country's royal family; Thailand's first and oldest
championship 18-hole course, the Royal Hua Hin, was
commissioned in 1924 by Prince Kampaengpetch.
The town of Hua Hin took on an added air of
aristocracy when King Prajadhipok (Rama VII) later built
a summer palace here called Klai Klangwan - "far from
worries" - as did the sport of golf itself, played
frequently by the then-king and various members of
royalty. In those days, Hua Hin was considered the most
popular destination for tourists longing for a game of
golf, although players often had to contend with tigers
and other wildlife that frequently roamed the links.
Though golf remained popular in Thailand, it
would be another 60 years before the golf boom began,
when, in the early 1990s, courses began sprouting up all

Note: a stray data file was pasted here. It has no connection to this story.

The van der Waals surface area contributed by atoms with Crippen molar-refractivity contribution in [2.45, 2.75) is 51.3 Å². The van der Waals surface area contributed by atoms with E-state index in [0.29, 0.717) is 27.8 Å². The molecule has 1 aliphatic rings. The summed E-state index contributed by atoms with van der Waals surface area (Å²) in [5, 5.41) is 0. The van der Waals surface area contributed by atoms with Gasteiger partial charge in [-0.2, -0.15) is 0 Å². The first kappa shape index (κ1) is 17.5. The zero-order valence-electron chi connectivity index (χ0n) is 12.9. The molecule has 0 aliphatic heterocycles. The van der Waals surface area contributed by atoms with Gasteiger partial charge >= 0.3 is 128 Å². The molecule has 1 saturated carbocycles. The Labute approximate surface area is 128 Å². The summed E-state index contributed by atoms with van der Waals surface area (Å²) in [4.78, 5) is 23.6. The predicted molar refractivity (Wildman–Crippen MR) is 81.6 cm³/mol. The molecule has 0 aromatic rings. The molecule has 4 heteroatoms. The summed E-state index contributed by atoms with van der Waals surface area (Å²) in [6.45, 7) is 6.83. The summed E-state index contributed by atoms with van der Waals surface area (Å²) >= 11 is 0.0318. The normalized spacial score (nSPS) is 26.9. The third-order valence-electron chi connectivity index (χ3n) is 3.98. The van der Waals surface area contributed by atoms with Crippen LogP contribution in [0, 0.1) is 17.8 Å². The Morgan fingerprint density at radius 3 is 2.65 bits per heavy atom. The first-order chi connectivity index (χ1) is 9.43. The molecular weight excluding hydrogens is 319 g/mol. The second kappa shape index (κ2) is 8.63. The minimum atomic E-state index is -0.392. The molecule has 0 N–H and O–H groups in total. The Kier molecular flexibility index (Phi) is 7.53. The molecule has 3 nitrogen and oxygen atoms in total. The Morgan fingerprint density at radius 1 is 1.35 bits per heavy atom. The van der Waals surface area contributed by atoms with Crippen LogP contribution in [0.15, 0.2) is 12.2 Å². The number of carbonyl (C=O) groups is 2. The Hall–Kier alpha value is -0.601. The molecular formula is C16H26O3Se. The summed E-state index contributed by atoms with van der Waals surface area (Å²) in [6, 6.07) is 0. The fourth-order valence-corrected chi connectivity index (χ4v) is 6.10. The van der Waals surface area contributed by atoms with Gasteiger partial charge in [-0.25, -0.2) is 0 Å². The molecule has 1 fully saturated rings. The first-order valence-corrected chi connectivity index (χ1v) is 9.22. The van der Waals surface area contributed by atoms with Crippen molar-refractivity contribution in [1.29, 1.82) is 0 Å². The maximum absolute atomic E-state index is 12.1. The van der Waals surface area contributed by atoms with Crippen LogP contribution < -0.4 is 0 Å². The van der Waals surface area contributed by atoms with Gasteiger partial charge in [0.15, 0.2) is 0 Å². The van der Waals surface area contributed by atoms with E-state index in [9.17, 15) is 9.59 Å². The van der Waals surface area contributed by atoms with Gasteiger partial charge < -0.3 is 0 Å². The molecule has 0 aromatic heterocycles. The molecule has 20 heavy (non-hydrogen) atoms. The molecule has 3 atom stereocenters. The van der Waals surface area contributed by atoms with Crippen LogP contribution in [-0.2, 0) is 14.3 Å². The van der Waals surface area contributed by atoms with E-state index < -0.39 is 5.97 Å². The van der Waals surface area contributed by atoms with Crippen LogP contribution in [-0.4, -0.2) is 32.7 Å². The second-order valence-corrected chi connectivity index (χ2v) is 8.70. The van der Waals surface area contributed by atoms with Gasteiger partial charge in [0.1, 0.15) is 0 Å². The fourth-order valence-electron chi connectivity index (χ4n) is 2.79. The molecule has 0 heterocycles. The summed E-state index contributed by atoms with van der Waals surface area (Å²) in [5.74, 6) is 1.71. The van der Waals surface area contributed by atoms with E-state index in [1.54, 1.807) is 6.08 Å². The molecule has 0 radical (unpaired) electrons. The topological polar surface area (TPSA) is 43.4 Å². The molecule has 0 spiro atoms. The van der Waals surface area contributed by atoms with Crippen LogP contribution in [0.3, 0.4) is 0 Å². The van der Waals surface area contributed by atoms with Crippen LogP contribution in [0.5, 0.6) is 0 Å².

over Thailand, a result of the country's economic boom.
But even then, tourism had yet to enter the equation in
any significant way, and most courses were built for
property development (and speculation - trading in golf
memberships became a high lucrative "sport" up to the
economic collapse of 1997).
were building the courses because "it seemed to be the
fashion", says Frank Gilbride, a member of the British
Professional Golf Association (PGA) and the founder of
Hua Hin Golf Tours, the first registered golf-tour
company in Thailand.
Despite becoming the hot
sport for the well-to-do, golf had yet to be targeted
for tourism purposes, says Gilbride, who jumped to fill
the hole in the burgeoning market, creating Hua Hin Golf
Tours with help from the TAT in 1992. Although Hua Hin
at that time was just a sleepy little town, it had a
royal feel and tradition, he says. Building courses hit
a high in the town's environs because it made sense to
build where people with money would come.
years, Hua Hin Golf Tours was mostly alone in the
market, but the Amazing Thailand campaign has made the
country's connection with the sport increasingly visible